Radio trims should never be used in INAV because they will be ignored in stabilised modes but active in manual mode.

Doesn't have to be perfect and it's OK if the plane is a little too agile with these full throws, as long as it is flyable.

Once the trims are close to correct you can enable "Continuously trim servos" in the Configuration page. This will continuously save fine adjustments to the servo midpoints for level flight in Manual.

Essential INAV Modes

The only modes you need to set up initially are ACRO, RTH, MANUAL and ANGLE 

ACRO is the default INAV mode and is active if no other mode is selected. In ACRO the plane is stabilised against any un-commanded rotations, like a side gust of wind. The model will tend to hold its attitude but respond normally to your stick inputs. ACRO is arguably the best general flying mode.

MANUAL is a mode that has to be selected, it is not the default mode. No mode means ACRO, not Manual. MANUAL is used to check trim and CG balance, and for safety if something is wrong with other modes. Experienced pilots may prefer to fly in MANUAL mode.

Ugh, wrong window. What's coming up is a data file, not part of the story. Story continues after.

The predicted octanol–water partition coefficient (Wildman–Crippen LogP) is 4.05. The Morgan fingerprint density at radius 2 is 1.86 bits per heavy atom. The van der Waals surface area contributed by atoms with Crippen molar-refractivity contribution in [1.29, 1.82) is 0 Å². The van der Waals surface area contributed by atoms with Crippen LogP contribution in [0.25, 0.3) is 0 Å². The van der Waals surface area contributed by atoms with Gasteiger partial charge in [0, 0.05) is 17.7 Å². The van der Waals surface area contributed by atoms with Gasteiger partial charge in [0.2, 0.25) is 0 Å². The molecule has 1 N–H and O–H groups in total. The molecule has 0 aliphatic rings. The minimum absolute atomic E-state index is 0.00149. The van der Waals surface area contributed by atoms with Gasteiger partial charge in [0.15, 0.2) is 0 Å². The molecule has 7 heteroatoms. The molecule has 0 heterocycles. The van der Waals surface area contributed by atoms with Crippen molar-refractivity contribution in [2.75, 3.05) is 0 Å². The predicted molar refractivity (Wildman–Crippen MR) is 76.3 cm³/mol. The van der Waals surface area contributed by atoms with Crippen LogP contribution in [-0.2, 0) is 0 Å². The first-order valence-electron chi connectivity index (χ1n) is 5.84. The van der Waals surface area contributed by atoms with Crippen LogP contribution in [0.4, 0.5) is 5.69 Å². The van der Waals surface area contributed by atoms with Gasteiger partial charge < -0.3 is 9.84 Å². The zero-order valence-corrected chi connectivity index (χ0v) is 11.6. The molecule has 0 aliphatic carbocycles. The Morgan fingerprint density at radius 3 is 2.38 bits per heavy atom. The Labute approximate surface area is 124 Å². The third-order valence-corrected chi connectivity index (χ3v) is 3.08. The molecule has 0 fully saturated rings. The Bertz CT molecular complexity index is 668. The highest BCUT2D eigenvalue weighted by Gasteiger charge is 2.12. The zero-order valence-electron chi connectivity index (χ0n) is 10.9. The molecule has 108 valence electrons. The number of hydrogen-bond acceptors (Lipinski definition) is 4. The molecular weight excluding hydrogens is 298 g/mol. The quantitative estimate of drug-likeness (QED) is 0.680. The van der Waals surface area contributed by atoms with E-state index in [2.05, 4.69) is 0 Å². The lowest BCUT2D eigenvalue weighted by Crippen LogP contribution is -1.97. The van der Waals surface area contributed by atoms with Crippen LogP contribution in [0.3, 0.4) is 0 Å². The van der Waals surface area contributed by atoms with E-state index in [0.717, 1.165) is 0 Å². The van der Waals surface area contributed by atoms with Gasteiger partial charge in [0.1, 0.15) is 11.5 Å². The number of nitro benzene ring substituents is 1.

ANGLE is the fully self levelling stabilised mode. It is a mode by itself, but it is also active when any of the nav or GPS modes are used. In this simplified INAV setup it is also used to check board pitch trim. Model airplanes usually need a few degrees of nose-up angle of attack to maintain level flight. This trim setting can be found in the PIDS page - Mechanics Tab - LEVEL TRIM (deg). I usually start with +4 degrees then check if the plane is rising or descending in ANGLE mode and adjust as required.

Flying in ANGLE mode may feel odd to experienced pilots because you have to hold the sticks at the angle you want to fly at and it will self level when you centre the sticks. 

RTH mode uses GPS data to automatically fly the model back to the home location. It can also be set as the Failsafe action, to bring the model back home if RC signal is lost. In the INAV Failsafe screen choose RTH.

The above modes are all you need for a basic setup

Non-essential INAV modes to add once you have a working model

NAV LAUNCH is fun to play with but I prefer to launch normally with full control. It is easy to muck up the switch sequence and cause a failed launch.